In the wake of the leaked draft of the Supreme Court majority opinion on Dobbs vs. Jackson, the divisions among the American public caused by the issue of abortion seem to be widening more than ever. Although the overturning of Roe vs. Wade would undoubtedly count as a victory for the pro-life movement, the intensifications of national divisions around this issue – and the response of certain states like California – indicates that the fight for the unborn still has a long way to go before any final victory can be declared. It’s a good time for pro-life advocates, and Catholics especially, to consider just how extensive are the transformations that must occur going forward in order to really secure protection for unborn life.
First, it is crucial to recognize what an integral role abortion plays in upholding the present economic system, which we might label “neoliberal capitalism.” As Matthew Walther, editor of the Catholic magazine The Lamp, has recently noted in an opinion for The New York Times, it is no accident that Roe vs. Wade was ruled at the very same moment in history when America was beginning to undergo a profound economic transformation:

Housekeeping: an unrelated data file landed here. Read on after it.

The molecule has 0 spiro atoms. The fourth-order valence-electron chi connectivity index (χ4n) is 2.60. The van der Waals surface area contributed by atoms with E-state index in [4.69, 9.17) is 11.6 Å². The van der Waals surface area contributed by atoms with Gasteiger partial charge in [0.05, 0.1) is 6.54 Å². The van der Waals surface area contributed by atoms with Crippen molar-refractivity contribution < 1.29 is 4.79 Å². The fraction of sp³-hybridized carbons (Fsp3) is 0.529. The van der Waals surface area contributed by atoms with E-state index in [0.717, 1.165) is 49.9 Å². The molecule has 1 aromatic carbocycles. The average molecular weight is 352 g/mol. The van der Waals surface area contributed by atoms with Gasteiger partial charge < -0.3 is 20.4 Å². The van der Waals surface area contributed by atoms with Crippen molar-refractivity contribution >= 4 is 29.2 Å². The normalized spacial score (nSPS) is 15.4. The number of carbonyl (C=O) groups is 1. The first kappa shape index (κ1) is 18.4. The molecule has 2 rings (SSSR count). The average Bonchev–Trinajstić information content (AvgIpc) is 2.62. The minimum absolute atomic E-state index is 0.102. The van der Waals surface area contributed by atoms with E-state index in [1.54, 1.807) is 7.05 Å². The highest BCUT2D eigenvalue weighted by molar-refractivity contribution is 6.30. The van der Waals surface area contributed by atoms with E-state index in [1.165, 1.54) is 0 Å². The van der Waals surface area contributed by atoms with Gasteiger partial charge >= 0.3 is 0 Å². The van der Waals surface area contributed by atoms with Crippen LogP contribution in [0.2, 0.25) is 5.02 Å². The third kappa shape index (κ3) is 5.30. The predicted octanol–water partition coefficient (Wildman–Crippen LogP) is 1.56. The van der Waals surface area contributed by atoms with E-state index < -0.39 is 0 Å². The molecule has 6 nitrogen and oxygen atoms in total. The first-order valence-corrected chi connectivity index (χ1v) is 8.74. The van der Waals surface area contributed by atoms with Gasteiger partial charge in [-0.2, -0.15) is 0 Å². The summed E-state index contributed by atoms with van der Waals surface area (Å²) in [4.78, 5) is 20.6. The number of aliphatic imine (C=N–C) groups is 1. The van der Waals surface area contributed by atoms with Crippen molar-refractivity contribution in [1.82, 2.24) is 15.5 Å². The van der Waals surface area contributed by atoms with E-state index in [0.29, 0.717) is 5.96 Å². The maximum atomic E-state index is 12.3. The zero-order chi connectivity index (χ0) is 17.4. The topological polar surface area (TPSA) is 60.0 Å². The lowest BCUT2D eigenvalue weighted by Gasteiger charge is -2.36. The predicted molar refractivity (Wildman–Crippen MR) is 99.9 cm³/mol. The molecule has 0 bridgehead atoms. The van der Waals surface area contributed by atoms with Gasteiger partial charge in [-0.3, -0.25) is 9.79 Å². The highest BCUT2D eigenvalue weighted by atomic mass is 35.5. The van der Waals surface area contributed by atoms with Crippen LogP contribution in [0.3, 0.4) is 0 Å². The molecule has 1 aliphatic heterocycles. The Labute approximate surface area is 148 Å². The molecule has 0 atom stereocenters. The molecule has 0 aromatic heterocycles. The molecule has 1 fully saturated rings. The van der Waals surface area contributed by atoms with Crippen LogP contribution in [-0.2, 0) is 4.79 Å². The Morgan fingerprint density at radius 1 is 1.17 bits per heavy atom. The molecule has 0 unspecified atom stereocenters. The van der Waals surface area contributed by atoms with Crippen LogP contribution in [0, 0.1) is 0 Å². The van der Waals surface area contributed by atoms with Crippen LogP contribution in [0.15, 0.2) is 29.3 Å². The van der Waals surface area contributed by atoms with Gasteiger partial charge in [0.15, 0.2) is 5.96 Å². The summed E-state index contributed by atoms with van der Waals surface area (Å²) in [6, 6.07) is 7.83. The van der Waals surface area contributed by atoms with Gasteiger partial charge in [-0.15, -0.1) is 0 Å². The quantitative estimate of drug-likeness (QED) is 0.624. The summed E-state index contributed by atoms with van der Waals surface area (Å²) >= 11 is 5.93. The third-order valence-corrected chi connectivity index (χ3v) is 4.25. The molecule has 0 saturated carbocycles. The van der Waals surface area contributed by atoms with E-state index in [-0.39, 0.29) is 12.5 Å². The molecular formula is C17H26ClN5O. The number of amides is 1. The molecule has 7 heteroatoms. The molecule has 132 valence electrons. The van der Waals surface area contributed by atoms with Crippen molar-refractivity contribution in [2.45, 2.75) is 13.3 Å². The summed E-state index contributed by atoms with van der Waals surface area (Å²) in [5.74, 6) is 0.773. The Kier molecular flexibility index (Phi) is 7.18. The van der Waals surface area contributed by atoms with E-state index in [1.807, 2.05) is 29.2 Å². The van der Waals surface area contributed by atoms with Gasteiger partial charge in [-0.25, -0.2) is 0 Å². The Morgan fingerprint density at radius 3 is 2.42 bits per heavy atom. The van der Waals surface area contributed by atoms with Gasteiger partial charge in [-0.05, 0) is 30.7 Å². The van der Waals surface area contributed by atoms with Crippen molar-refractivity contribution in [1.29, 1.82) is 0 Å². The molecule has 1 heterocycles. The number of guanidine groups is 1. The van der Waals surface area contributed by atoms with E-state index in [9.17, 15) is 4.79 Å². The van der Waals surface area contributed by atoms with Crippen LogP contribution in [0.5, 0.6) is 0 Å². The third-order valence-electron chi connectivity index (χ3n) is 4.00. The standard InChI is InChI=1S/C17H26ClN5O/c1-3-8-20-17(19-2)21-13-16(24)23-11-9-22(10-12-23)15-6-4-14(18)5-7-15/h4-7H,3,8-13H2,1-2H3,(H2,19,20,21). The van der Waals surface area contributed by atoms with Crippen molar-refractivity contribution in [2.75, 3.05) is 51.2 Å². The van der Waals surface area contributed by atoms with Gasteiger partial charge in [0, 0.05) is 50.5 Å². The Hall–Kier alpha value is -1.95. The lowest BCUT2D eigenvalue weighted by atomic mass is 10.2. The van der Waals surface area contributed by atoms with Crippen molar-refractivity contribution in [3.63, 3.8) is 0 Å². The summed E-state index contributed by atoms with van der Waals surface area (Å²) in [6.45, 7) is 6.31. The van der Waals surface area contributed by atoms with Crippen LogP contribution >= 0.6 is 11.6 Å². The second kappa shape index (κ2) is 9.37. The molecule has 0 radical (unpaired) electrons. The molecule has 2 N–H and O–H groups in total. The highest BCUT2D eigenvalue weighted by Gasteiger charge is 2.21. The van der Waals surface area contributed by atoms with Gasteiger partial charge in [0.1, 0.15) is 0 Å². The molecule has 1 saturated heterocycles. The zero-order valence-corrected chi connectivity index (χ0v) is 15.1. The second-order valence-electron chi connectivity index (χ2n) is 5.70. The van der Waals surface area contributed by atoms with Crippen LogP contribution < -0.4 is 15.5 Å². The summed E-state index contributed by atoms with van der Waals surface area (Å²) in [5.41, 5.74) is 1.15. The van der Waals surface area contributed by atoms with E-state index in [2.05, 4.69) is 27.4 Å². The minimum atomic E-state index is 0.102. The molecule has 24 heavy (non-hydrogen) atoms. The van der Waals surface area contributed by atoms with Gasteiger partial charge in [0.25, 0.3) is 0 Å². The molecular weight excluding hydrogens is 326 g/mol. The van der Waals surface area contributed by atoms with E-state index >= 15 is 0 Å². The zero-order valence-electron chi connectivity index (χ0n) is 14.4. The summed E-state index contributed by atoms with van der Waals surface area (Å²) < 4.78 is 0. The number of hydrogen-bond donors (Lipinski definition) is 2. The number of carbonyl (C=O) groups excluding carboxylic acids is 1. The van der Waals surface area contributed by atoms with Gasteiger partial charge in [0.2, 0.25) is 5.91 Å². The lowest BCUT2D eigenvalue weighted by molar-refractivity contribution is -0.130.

American society as we know it today came into being during the 1970s, in the wake of Roe, amid rising crime rates, stagflation and the dismantling of the Fordist economic consensus in favor of deregulation and the breakup of stable, quasi-nationalized monopolies. It is not possible to conceive of our present way of life — the decline of heavy and textile manufacturing and the rise of the service economy, financialization, the collapse of traditional familial and other social structures, the subsuming of virtually every facet of our existence into digital technologies — in the absence of the estimated 63 million abortions that have been performed in America since 1973.